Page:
Francisco Guevara arrived at Bend High School a little earlier than normal Thursday. The senior was thrilled — after many attempts to sign up, he was finally about to receive his first dose of the COVID-19 vaccine at a clinic inside the school's gym.
"I was so excited," said Guevara, 18. "Especially since I work in food service, I was waiting for it to be my turn."
Guevara wasn't the only one to seize the opportunity. He said half of his third period class was absent because they were in the gym getting vaccinated.
"I’m just glad we’re moving toward a better future with people being vaccinated," Guevara said.
From 8 a.m. to 5 p.m. Thursday, Bend High School hosted the first in a series of voluntary vaccine clinics based in nearly every Central Oregon high school. The majority of these clinics — all six in Bend, Redmond and Sisters — will be operated by staff from local health care provider Mosaic Medical.
The goal of these clinics is to get as many local teenagers vaccinated as possible. And offering vaccines within students' own schools makes it more accessible, said Albert Noyes — a clinical pharmacist with Mosaic Medical who's helping run the high school vaccine clinics.
"If it’s convenient, they’re more likely to take advantage of the opportunity," he said.
These clinics are starting as about 5% of the Bend-La Pine Schools student body is quarantining due to being in close contact with fellow students who caught COVID-19. In the past 28 days, 95 students and staff members in Bend-La Pine have tested positive, according to the district.
Newer COVID-19 variants are more likely to affect younger people, which is why this mass effort to vaccinate local teens is important, Noyes said.
"I think it's excellent timing," he said.
Teens are by far the lowest-vaccinated group in Deschutes County. As of April 18, only 4% of residents age 19 or younger had received a single dose of the COVID-19 vaccine, according to county data. The vaccines are only approved for those 16 and older.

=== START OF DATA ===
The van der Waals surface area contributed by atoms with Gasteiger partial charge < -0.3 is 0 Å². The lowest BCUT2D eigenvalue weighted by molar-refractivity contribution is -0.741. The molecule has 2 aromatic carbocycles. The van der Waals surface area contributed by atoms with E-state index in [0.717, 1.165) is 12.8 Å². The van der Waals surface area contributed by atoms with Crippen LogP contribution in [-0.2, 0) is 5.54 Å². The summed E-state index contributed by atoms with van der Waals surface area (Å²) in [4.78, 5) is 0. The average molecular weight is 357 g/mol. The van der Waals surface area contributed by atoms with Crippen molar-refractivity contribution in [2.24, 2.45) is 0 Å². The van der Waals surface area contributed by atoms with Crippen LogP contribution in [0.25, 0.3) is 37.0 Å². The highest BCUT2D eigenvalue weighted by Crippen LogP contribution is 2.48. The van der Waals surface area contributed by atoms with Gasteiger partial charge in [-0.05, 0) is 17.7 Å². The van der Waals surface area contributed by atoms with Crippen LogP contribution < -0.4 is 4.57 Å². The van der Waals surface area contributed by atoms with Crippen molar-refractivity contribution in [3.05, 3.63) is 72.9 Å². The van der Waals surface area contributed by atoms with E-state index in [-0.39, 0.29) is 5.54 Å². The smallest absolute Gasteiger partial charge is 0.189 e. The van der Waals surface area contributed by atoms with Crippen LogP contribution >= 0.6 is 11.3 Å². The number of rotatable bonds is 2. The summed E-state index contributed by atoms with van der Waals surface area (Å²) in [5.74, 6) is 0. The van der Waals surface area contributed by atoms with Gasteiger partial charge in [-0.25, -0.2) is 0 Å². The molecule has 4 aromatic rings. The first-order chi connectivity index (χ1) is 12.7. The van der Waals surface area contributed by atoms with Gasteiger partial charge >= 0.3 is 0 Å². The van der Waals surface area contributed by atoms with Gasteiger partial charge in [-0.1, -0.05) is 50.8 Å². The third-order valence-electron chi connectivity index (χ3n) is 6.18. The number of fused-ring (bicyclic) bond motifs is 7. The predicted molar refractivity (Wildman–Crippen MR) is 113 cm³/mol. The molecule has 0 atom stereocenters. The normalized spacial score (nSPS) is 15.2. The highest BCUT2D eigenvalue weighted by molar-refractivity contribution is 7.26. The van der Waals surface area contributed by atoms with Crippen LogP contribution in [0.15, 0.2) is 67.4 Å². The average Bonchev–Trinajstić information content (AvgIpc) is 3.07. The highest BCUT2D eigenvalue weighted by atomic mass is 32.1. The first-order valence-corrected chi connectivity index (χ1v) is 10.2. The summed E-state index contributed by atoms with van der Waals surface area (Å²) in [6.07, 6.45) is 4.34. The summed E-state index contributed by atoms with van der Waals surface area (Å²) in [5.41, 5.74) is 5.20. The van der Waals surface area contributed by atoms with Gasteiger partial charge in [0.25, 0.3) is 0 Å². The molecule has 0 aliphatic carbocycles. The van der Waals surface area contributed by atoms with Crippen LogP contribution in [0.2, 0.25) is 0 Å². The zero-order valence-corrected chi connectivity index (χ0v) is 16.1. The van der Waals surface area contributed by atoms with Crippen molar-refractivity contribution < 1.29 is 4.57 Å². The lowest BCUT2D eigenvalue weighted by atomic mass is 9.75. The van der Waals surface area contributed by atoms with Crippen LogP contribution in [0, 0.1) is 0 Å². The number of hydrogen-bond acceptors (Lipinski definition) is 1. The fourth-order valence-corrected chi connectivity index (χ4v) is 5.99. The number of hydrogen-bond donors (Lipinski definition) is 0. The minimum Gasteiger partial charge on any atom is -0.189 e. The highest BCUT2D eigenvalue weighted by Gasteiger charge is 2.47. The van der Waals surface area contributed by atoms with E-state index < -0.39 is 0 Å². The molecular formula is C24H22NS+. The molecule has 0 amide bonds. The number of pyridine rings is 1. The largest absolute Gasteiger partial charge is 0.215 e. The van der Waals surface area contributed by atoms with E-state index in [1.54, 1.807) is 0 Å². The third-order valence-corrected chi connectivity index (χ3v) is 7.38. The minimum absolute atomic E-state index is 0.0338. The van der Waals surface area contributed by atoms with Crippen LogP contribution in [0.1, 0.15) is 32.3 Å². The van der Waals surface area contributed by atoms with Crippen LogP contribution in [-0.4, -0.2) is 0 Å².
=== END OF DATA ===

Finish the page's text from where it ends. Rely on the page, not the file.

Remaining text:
In comparison, about 25% of Deschutes County residents in their early 20s had received a vaccine dose.
The Bend High School vaccine clinic, located in the school's second gym, looked like a miniature version of the large vaccine clinic at the Deschutes County fairgrounds.
Seven students at a time could be vaccinated in the partitioned vaccination section of the gym. If students were nervous before receiving their shot, behavioral health supervisor Lindsey Overstreet was present to help calm them down.
Students could be eased by taking deep breaths, picking a point on the wall and intently focusing on it, or being reminded of the reasons why they're getting vaccinated.
“Most of us have a natural instinct to be reluctant to get poked," Overstreet said.
Before students left, they could take a selfie or pose for a photo in front of a large banner reading "I Got The Shot" alongside the a collage of the Bend High School logo in many pastel colors.
Thursday morning, across Ninth Street from the high school in front of First Presbyterian Church of Bend, a group of anti-vaccine protestors were yelling at students.
Morgan Schmidt, an associate pastor at First Presbyterian, said church staff was unaware that the protesters would park in their lot, and didn't condone it.
"We support everyone in their decision to get the COVID vaccine," she said. "To have anti-vaxxers hassling kids on their way to school is not who we are.”
Schmidt said she asked the protesters to move their cars from the church's private parking lot, but they refused. She declined to repeat what the protesters told her, but she said they were hostile.
Schmidt then called the police, and protesters began to scatter once officers arrived, she said.
Before police arrived, church staff and Bend High School administrators helped students who parked in the church lot cross Ninth Street safely, while protesters yelled at them.
“For kids to feel at all unsafe on church property is not something we’re OK with," Schmidt said.
Before the school vaccine clinics began, Bend-La Pine School Board members received hundreds of angry emails from anti-vaccine activists, said board member Julie Craig. Most had the exact same, copy-and-paste wording, but a few were especially nasty, she said.
Board member Carrie McPherson Douglass shared emails with The Bulletin that called the school board Nazis for allowing vaccine clinics in the schools.
"… if my child is harmed in anyway I will exact cruel and inhuman revenge," one email stated. "Mothers don't f*** around. You do not have permission to medicate or vaccinate our children without our permission, you Nazis."
In the state of Oregon, teens age 15 and older can agree to medical services — including immunization — without parental consent, according to the Oregon Health Authority.
During the Bend-La Pine School Board work session meeting Tuesday, Craig said she was furious about these hostile anti-vaccine emails.
“I’m frankly so done with it," she said. "I’m so disappointed in community members who feel that is the best way to try and have a conversation, when they don’t agree with something that we’re doing.”